“Had to get dragged out here to get that damn Shackling Spell off, though.”
“So you just traipsed through the woods with me in the middle of the night because you fancied a brisk jog?” He took a step forward, so that Malfoy’s wand tip landed just between his brows. Maybe extra impetuous and impulsive was right, after all. “Cast, if you’re going to.” Didn’t they say you had to give a bit of trust to get it? If so, he deserved a boat load.
Malfoy swallowed, jaw tensing—and then he raised his wand and rapped the top of Harry’s head, muttering, “Ebublio.” It felt like he’d cracked an egg on Harry’s crown, and the magic trickled down his temples and neck and back, all the way to his toes, enveloping him in an airtight bubble. Malfoy then pierced the bubble with his wand and cast a Warming Charm, and Harry had to bite back a moan of relief. It felt like he’d just stepped into a hot tub, except he was perfectly dry. With another mumbled spell that Harry didn’t catch, the bubble shrank to conform to Harry’s body, leaving him encased in something not unlike a warm wetsuit.
Malfoy jerked his head. “Go and get your bloody sword, Chosen One. Bollocks intact.”
Harry glanced down at himself, patting his jumper and pyjama bottoms. Malfoy’s spells kept him toasty warm, and kitted out like this, Harry was almost tempted to go for a swim. It might be relaxing, floating in the dark and quiet while safely cocooned in a warm onesie. Maybe later, if he could convince Malfoy not to go tattling to Ron and Hermione about their little excursion.
He delivered a salute of gratitude and then pointed his wand at the icy pool.
The ice cracked, the sound ringing like a bullet shot in the still silence, and the surface of the pool broke into chunks that bobbed and dipped in the dark, roiling water. Without the distortion of the ice, Harry could see that the pool was relatively shallow—only perhaps waist-deep—but he would still have to go under if he wanted to reach the sword.
“Can I breathe underwater with this?”
“Did you see me cast a Bubble-head Charm?”
Harry did not want to admit he didn’t know the incantation for that particular spell; he’d wondered if that was what Ebublio had been for.
Malfoy sighed, raising his wand again. “Shall I?”
Harry shook his head. “No, no, it’s fine. I was just curious.” He would only be down for a few seconds at best, just long enough to grab the sword and pop back up.
He took a deep breath, ready to test Malfoy’s spellwork, and dipped one toe gingerly into the water at the pond’s edge. Not bad at all; the Charms were holding up admirably, and he waded in up to his knees. By the time he reached the middle of the pond where the sword lay, just at his toes, the water had come up to his waist. He gave Malfoy another little wave and received a dismissive flick of the fingers in return. Gathering up his courage and praying Malfoy’s spells held, because Gryffindor or not, he really didn’t want to go swimming in the middle of December, he took a deep breath and slipped under the water’s surface.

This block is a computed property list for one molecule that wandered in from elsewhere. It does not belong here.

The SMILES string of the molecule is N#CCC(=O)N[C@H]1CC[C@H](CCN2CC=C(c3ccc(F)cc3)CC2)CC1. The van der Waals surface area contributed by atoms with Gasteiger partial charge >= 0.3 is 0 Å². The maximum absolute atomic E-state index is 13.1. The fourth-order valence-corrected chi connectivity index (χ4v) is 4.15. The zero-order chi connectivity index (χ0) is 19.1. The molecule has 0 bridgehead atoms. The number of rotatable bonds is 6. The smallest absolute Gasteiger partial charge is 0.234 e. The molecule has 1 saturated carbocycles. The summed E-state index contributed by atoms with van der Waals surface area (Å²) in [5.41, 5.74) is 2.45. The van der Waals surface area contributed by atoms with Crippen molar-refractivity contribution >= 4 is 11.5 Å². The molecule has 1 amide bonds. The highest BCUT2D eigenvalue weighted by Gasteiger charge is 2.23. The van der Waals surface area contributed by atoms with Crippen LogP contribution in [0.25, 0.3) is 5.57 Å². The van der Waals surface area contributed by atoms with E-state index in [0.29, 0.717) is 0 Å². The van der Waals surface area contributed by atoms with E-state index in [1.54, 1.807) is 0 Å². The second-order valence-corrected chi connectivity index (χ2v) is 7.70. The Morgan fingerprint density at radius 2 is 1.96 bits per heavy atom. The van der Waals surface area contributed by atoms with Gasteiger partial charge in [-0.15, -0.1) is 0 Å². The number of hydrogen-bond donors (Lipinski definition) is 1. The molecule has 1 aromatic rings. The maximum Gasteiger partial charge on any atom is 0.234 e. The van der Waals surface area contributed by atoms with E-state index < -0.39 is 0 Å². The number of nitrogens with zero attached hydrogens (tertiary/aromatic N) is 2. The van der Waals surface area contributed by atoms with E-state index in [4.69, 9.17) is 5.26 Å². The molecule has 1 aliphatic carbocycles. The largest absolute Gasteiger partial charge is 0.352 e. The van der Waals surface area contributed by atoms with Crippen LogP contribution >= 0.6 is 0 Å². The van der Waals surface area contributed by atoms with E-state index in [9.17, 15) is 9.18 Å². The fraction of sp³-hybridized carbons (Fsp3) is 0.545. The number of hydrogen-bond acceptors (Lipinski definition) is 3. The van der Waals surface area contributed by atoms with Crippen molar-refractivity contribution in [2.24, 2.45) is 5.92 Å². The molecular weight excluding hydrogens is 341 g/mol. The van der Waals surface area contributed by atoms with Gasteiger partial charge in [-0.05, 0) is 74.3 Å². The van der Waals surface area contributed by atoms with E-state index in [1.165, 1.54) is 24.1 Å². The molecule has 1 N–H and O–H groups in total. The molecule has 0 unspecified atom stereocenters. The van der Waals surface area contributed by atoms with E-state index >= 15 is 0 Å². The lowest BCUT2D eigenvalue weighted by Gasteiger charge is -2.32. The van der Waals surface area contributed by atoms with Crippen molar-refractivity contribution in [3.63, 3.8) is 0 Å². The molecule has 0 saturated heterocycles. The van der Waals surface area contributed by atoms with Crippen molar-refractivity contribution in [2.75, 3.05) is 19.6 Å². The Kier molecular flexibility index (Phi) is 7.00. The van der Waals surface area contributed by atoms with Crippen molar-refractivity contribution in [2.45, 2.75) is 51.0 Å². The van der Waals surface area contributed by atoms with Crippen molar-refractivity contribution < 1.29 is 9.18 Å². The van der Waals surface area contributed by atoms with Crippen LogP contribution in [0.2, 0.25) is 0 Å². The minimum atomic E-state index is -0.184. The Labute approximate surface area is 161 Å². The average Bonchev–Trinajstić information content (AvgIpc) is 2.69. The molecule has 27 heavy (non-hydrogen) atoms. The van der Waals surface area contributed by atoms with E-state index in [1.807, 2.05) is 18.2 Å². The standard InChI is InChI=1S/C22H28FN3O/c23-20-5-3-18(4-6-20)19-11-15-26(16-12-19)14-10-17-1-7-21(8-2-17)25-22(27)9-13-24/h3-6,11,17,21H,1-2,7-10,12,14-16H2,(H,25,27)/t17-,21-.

It was darker and quieter under the water, and the bubbles he stirred glittered like diamonds in the light cast by Malfoy’s Lumos. Harry wished he’d had the time to admire, but Malfoy was already anxious enough as it was; they were unprotected out here, beyond the bounds of Hermione’s security spells, so they ought to get the sword and head back to the tent as quickly as possible.
He pushed through the dark water, twisting himself around and reaching out so that he could grope along the pond’s bottom for the hilt of the sword. All he found at first were rocks and mud, but then his fingers brushed against something that felt like a handle, and with a surge of excitement, he gripped it tight and gave an upwards yank.
The sword came free, and Harry twisted back around to plant his feet—but something snaked up from the gloom and wrapped around his neck, tugging him downward.
Had he stumbled unwittingly into a nest of water weeds? The pond floor had seemed only silty, without much in the way of plant life, but perhaps he’d missed them in the dark. He brought his free hand up to bat away whatever it was that he’d run into.
It was not a weed, he quickly realised, but his Mokeskin pouch, dragging him down into the dark water and away from the surface and its precious, breathable air. He thought of the Horcrux locket, tucked safely inside. It was trying to drown him in its last desperate bid not to be destroyed.
His lungs were starting to burn from the lack of fresh oxygen, and he kicked out wildly, praying he might strike the bottom and launch himself up, but the Horcrux was relentless, dragging him down like a heavy iron anchor. He tried to work his fingers under the leather band holding it around his neck—he could drop it, go up for air, and then come back down to grab it again with a fresh breath. But he was starting to lose feeling in his fingers as the cold began to seep through; of course the Horcrux’s magic would be stronger than school-grade Charms. In another few heartbeats, the spells would break, and Harry would drown in this freezing, crushing darkness.
Violent flashes began to dot his vision, and he pinched his nose shut to keep from taking a breath, still lashing out with feeble kicks that were growing steadily weaker with each passing moment, and yet the Horcrux dragged him deeper and deeper… There was nothing left, nothing he could do… Nothing…